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Russell D. Cawyer and Ezra R. Kuenzi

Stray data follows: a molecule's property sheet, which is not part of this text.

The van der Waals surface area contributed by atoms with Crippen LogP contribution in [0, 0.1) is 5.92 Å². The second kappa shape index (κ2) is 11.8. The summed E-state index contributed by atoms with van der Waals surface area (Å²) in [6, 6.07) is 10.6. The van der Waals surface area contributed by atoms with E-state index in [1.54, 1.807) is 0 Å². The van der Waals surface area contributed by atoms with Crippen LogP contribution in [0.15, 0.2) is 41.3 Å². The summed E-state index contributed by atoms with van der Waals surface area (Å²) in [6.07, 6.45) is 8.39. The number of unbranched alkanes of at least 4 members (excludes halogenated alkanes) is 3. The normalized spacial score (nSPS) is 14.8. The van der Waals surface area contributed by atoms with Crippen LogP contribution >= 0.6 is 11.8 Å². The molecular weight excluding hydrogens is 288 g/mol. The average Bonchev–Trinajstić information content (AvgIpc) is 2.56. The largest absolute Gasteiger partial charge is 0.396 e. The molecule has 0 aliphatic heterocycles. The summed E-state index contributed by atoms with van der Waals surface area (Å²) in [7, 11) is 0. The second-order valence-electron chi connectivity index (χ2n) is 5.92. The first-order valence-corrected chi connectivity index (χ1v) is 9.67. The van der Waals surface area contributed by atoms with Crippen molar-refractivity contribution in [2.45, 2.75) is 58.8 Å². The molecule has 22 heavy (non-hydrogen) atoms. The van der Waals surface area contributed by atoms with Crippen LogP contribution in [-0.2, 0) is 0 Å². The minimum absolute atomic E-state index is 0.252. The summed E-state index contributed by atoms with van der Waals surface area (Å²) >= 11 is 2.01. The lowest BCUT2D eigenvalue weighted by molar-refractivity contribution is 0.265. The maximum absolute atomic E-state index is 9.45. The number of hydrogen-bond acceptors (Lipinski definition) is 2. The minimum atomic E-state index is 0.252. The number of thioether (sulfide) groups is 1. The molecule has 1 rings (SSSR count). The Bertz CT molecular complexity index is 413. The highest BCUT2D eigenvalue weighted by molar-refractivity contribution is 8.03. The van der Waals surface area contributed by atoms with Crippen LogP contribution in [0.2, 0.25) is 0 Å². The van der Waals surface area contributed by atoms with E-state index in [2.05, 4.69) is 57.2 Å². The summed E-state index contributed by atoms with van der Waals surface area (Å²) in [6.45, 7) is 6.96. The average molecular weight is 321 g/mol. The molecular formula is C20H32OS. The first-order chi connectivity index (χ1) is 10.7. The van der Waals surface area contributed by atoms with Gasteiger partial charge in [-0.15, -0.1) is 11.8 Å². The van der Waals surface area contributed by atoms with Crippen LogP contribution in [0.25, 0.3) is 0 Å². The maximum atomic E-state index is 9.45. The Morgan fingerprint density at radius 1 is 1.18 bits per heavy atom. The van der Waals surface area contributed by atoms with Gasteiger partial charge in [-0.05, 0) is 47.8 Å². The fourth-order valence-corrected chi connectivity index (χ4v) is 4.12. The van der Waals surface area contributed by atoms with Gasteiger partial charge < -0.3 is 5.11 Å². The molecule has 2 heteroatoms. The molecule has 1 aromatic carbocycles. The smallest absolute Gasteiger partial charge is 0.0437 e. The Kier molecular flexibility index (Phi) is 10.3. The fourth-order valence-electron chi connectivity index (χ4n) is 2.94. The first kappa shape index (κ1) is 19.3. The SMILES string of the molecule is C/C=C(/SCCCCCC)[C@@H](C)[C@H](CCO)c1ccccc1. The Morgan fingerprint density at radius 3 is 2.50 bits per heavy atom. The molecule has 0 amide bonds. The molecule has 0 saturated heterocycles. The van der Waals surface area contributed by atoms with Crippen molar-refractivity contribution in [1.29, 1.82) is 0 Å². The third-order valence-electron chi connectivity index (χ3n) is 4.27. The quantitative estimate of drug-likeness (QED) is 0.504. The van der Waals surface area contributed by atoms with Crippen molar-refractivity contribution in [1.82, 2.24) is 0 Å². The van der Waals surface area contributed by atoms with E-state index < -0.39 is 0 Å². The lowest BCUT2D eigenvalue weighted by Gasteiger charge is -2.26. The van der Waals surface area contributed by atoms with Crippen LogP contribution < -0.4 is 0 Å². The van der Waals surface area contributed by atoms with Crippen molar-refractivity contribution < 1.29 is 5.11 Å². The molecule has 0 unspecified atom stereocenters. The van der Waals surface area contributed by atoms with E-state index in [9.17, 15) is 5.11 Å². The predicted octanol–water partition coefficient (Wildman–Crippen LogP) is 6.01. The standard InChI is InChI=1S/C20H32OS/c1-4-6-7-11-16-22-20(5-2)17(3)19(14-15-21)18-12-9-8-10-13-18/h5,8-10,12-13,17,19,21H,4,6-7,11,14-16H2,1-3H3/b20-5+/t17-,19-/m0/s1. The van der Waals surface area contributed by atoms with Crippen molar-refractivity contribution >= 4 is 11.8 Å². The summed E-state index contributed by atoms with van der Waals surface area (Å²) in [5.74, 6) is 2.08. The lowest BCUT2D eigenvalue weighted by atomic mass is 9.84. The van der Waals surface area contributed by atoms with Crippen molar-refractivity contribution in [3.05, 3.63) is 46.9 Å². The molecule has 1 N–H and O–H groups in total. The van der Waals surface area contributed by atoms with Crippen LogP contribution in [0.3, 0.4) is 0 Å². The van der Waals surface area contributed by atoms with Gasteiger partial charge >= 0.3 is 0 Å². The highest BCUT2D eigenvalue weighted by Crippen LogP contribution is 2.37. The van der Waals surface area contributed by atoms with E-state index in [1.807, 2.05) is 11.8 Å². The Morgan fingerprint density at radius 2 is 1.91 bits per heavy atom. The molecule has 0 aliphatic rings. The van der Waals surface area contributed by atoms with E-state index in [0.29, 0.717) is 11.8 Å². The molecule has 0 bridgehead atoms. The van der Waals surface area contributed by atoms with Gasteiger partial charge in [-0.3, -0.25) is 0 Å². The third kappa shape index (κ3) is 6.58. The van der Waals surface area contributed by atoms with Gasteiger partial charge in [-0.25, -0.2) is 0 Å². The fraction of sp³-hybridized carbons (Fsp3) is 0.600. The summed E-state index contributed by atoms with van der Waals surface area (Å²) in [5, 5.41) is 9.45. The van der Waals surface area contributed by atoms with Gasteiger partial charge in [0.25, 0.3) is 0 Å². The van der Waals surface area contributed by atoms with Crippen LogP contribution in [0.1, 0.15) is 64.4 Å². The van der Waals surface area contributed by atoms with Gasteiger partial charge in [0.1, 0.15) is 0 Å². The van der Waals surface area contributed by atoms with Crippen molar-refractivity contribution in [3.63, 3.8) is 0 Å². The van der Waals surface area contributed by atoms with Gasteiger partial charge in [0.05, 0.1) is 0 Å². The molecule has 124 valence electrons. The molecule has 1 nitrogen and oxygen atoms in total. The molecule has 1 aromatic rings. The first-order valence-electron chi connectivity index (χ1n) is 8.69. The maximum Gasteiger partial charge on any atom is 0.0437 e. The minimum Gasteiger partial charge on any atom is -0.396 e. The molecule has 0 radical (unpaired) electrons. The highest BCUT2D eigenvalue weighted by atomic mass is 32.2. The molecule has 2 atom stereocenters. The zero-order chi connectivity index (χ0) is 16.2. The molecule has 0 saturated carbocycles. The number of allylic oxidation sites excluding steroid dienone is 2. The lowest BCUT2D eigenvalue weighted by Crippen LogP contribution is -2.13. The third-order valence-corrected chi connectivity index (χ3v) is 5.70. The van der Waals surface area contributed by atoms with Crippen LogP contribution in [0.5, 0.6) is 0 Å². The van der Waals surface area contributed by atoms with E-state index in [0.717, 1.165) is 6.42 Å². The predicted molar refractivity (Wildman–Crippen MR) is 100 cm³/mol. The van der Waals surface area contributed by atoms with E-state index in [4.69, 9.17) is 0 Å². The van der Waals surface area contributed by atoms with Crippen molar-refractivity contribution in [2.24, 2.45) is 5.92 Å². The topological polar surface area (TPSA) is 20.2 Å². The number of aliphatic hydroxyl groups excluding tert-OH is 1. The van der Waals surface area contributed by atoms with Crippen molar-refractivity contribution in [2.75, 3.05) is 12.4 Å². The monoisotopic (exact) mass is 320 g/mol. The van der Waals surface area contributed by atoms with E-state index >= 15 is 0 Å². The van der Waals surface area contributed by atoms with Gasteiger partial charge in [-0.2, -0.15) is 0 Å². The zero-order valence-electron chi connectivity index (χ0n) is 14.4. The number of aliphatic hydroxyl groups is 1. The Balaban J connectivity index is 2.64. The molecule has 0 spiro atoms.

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  1. 1. EXXON MOBIL CORP. V. DRENNEN Russell D. Cawyer and Ezra R. Kuenzi1 The Texas Supreme Court recently held that a forfeiture clause of an employee retention award contained in a large, multi-state employer’s non-contributory profit sharing plan (i.e., a plan to which the employee contributes nothing) did not constitute a covenant not to compete under Texas law.2 In doing so, the Court placed its stamp of approval (albeit in limited circumstances) on using employee incentive plans as an alternative method of employee retention and discouraging competition or, as the Court stated, to “reward loyalty” without requiring those agreements to comply with all of the technical provisions of the Texas Covenant not to Compete Act.3 In Exxon Mobil Corp. v. Drennen, the plaintiff, Drennen, worked for ExxonMobil for 31 years.4 During his employment, Drennen participated in ExxonMobil’s Incentive Program (“Program”) that awarded restricted stock grants and bonuses to high-performing employees.5 At the time of his retirement, Drennen had accumulated 73,900 shares of ExxonMobil stock through the Program valued at approximately six million dollars.6 Drennen had already received 16,700 shares, but 57,200 shares were still in the restricted period.7 Importantly, the Program was a non-contributory program where Drennen contributed nothing for the incentive awards. The Program provided that New York law would govern the Program and allowed ExxonMobil to cancel an employee’s awards if he engaged in “detrimental activity.”8 Detrimental activity was defined, in relevant part, as the employee’s acceptance of duties to a third party that creates or appears to create a material conflict of interest and includes becoming “employed or otherwise engaged by an entity that regulates, deals with, or competes with” ExxonMobil.9 The Program did not contain any restrictions as to time, geographic area or scope of activity that might constitute detrimental activity as one would expect to see in a covenant not to compete governed by Texas law.10 Around the time Drennen retired,11 he interviewed for a position with Hess Corporation.12 Drennen informed ExxonMobil that he was considering taking a position with Hess, and ExxonMobil warned Drennen that he risked forfeiture of his incentive awards if he accepted the position.13 Nonetheless, Drennen accepted the job with Hess, and ExxonMobil notified Drennen that his 57,200 outstanding restricted shares of ExxonMobil were forfeited and canceled by the plan administrator.14 Drennen sued ExxonMobil to recover the restricted stock based on a number of legal theories.15 ExxonMobil won following a jury trial, but Drennen asked the trial court to enter judgment notwithstanding the jury verdict claiming that the Program was a noncompete that was unenforceable under Texas law.16 The trial court denied Drennen’s motion. Drennen appealed to the Fourteenth District Court of Appeals in Houston arguing that the “detrimental activity” clause of the Program was tantamount to a non-compete and that because it lacked reasonable limitations as to time, geographic areas, and scope of activity limitations, was unenforceable under Texas law.17 The court of appeals reversed and ordered the trial court to render a declaratory judgment in favor of Drennen.18 The court of appeals concluded using traditional conflict of law analysis that (1) Texas had a more significant relationship with the parties and their transaction than New York; (2) Texas had a materially greater interest in the dispute between the parties; and (3) the forfeiture provisions were contrary to Texas fundamental public policy and constituted an over broad, unreasonable, covenant not to compete.19 On further appeal, the Texas Supreme Court reversed the case and rendered judgment for ExxonMobil.20 The Supreme Court first conducted an extensive conflict-of-law analysis and determined that the New York choice-of-law provision in the Program was enforceable.21 The Court applied the Restatement (Second) of Conflict of Laws § 187(2) which provides that the law of a state chosen by the parties to govern their contracts will be applied unless: “(a) the chosen state has no substantial relationship to the